Veterans Retraining Assistance Program
Please Note: VRAP Expired March 31, 2014
Solving the Veteran Unemployment Crisis
Far too many of America's veterans are out of work. While there are many factors that have contributed to the current veterans unemployment rate hovering around 8%, the current state of the economy is the biggest hurdle. For veterans to find long-term careers, they need the tools to be competitive in today’s job market –and for the foreseeable future.
That is why this past November the House and Senate passed – and the President signed into law – the VOW to Hire Heroes Act of 2011. The centerpiece of this legislation is the Veterans Retraining and Assistance Program (VRAP). VRAP will provide nearly 100,000 unemployed veterans, between the ages of 35-60, up to 12 months of Montgomery GI Bill benefits (currently $1,473 per month) to retrain for an in-demand job.
To Apply for VRAP, You Must Be:
- At least 35 but no more than 60 years old
- Unemployed on the date of application
- Received an other than dishonorable discharge
- Are not eligible for any other VA education benefit program (e.g.: the Post-9/11 GI Bill, Montgomery GI Bill, Vocational Rehabilitation and Employment Assistance)
- Are not in receipt of VA compensation at the 100% rate due to individual unemployability
- Are not enrolled in a federal or state job training program in the previous 6 months.
The VOW to Hire Heroes Act
According to the Labor Department, there are 3.4 million job openings right now in the United States. Yet, many employers are finding that workers do not have the skills or training they need to qualify for them.
In May, there were nearly 900,000 unemployed veterans in the United States – a staggering figure. The latest Department of Labor unemployment report shows the average unemployment rate among all veterans was 7.7% and 12.1% for veterans returning from Iraq and Afghanistan. Equally troubling, veterans between the ages of 35 and 64, the group with the highest financial obligations and the fewest available VA education and training options, continue to make up nearly two-thirds of all unemployed veterans. Overall, nearly one in twelve of our nation’s heroes don’t have an income that provides stability for them and their families, and don’t have work that provides them with the confidence and pride that is so critical.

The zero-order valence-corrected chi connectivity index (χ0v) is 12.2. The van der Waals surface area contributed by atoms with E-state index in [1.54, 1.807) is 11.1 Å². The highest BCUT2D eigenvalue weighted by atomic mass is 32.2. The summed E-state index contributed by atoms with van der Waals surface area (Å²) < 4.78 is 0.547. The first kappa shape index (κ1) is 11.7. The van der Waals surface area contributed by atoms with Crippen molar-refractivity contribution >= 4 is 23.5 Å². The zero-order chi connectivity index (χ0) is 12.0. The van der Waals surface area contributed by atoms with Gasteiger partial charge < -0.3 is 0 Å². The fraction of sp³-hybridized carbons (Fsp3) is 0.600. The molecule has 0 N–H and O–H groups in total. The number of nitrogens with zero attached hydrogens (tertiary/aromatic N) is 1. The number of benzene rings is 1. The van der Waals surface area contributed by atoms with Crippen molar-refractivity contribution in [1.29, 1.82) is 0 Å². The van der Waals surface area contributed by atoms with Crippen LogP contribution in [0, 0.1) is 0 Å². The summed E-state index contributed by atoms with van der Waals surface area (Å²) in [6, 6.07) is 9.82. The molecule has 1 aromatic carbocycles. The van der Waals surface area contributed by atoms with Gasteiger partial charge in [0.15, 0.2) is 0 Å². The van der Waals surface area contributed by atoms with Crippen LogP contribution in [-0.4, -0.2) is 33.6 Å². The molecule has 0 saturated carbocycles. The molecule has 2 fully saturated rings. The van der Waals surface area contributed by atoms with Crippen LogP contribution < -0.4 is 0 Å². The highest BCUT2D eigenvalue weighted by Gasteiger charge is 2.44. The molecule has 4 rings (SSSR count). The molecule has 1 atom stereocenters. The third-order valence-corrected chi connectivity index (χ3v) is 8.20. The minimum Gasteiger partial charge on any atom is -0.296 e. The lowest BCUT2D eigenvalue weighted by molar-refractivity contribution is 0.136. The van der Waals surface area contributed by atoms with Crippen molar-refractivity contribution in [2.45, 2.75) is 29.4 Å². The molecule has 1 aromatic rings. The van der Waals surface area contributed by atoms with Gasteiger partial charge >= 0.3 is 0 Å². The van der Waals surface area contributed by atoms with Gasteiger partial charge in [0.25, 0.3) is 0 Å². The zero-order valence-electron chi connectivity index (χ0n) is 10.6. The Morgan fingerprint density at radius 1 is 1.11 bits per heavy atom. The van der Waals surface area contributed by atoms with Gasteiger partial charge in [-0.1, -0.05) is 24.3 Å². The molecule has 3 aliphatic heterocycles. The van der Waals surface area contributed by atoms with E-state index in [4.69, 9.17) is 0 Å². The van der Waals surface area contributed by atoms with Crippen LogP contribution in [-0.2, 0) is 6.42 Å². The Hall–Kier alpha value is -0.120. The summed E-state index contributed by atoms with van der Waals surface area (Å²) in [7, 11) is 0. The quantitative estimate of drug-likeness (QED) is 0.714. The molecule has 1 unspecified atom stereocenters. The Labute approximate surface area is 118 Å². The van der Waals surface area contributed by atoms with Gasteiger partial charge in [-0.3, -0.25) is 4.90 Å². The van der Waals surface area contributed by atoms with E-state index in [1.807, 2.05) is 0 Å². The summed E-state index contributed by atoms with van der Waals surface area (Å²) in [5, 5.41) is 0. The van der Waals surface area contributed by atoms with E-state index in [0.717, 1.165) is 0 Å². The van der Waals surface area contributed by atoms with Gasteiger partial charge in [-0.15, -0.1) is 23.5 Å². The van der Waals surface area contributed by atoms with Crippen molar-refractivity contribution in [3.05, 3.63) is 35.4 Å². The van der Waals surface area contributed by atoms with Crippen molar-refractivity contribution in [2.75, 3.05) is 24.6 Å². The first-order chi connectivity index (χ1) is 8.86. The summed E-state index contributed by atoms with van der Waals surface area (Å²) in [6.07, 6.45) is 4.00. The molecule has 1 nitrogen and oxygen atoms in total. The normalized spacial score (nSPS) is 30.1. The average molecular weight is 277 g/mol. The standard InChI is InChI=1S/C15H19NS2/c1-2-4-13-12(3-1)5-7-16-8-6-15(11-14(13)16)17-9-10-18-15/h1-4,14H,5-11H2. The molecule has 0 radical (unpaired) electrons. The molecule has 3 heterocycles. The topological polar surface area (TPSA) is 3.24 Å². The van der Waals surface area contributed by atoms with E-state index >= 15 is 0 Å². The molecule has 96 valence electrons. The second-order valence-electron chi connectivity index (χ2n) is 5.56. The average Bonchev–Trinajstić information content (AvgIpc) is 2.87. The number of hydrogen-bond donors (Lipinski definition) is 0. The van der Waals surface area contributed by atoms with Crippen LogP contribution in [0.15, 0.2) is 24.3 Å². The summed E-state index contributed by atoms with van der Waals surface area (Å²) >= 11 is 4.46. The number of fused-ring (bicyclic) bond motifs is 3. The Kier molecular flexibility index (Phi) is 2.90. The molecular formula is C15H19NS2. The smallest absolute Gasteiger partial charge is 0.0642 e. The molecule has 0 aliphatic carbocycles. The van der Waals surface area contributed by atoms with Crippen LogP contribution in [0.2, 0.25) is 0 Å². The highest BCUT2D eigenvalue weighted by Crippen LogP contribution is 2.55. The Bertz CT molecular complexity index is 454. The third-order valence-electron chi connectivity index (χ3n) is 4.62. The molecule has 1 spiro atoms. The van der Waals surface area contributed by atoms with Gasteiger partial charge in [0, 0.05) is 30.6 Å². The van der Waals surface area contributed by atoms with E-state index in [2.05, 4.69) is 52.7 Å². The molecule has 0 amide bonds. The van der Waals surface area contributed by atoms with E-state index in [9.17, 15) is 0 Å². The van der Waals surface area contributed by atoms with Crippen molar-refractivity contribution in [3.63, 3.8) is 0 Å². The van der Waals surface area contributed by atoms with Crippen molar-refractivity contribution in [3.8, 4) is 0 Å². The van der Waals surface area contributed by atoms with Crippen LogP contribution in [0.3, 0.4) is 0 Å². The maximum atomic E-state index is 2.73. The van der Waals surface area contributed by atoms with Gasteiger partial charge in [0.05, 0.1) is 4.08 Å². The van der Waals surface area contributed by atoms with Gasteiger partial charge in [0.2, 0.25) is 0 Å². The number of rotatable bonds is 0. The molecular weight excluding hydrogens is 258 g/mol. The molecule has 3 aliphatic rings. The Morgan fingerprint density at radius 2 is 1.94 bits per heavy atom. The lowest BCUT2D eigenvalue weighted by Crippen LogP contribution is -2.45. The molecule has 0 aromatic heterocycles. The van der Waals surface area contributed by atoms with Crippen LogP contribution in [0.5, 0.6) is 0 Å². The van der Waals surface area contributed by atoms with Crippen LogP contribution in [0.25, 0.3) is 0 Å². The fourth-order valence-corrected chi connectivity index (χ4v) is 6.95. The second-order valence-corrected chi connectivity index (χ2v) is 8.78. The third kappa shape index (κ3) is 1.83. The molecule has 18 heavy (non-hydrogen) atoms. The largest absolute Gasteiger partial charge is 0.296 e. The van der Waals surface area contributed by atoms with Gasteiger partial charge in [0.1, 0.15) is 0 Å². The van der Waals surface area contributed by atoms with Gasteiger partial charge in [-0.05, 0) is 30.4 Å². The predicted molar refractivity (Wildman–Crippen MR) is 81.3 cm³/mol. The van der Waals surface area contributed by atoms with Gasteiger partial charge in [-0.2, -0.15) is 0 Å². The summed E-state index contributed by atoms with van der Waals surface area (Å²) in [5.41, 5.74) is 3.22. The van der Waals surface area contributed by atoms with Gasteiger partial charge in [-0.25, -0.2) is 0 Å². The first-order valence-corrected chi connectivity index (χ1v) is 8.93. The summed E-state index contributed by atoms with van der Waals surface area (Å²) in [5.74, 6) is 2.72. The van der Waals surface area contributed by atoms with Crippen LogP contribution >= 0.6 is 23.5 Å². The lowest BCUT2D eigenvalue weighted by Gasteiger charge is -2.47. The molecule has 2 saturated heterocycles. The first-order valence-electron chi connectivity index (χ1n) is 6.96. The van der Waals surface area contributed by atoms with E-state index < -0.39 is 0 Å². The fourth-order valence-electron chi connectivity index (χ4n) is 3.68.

The VOW to Hire Heroes Act is bipartisan, bicameral, comprehensive legislation that would lower the rate of unemployment among our nation’s veterans. This bill combines provisions of Chairman Miller’s Veterans Opportunity to Work (VOW) Act – which passed the House on October 12, 2011 – (H.R. 2433; Report #112-242), and Senate Veterans Affairs Committee Chairman Murray’s Hiring Heroes Act (S. 951; Report #112-36). Learn more.
Comprehensive Legislation That:
- Expands Education & Training: To begin moving veterans out of the unemployment lines, the VOW to Hire Heroes Act of 2011 provides nearly 100,000 unemployed veterans of past eras and wars with up to 1-year of additional Montgomery GI Bill benefits to qualify for jobs in high-demand sectors, from trucking to technology. It also provides disabled veterans who have exhausted their unemployment benefits up to 1-year of additional VA Vocational Rehabilitation and Employment benefits.
- Improves the Transition Assistance Program (TAP): Too many service members don’t participate in TAP and enter civilian life without a basic understanding of how to compete in a tight job market. Therefore, the VOW to Hire Heroes Act makes TAP mandatory for most service members transitioning to civilian status, upgrades career counseling options and job hunting skills, and ensures the program is tailored to individuals’ need in the 21st Century job market.
- Facilitates Federal Employment: Getting a federal civil service job can often take months which often forces a veteran to seek unemployment benefits. To shorten the time to start a federal job after discharge, the VOW Act allows service members to begin the federal employment process by acquiring veterans preference status prior to separation. This facilitates a more seamless transition to civil service jobs at VA, or the many other federal agencies that would benefit from hiring our veterans.
- Translates Military Skills and Training: This bill also requires the Department of Labor to take a hard look at how to translate military skills and training to civilian sector jobs, and will work to make it easier to get the licenses and certification our veterans need.
- Offers Veterans Tax Credits: The VOW to Hire Heroes Act provides tax credits for hiring veterans and disabled veterans who are out of work.
More About VRAP
In conjunction with Military.com, the House Committee on Veterans' Affairs held an online to chat to answer questions about VRAP. Cllck on the link below to learn more about VRAP and how you can apply.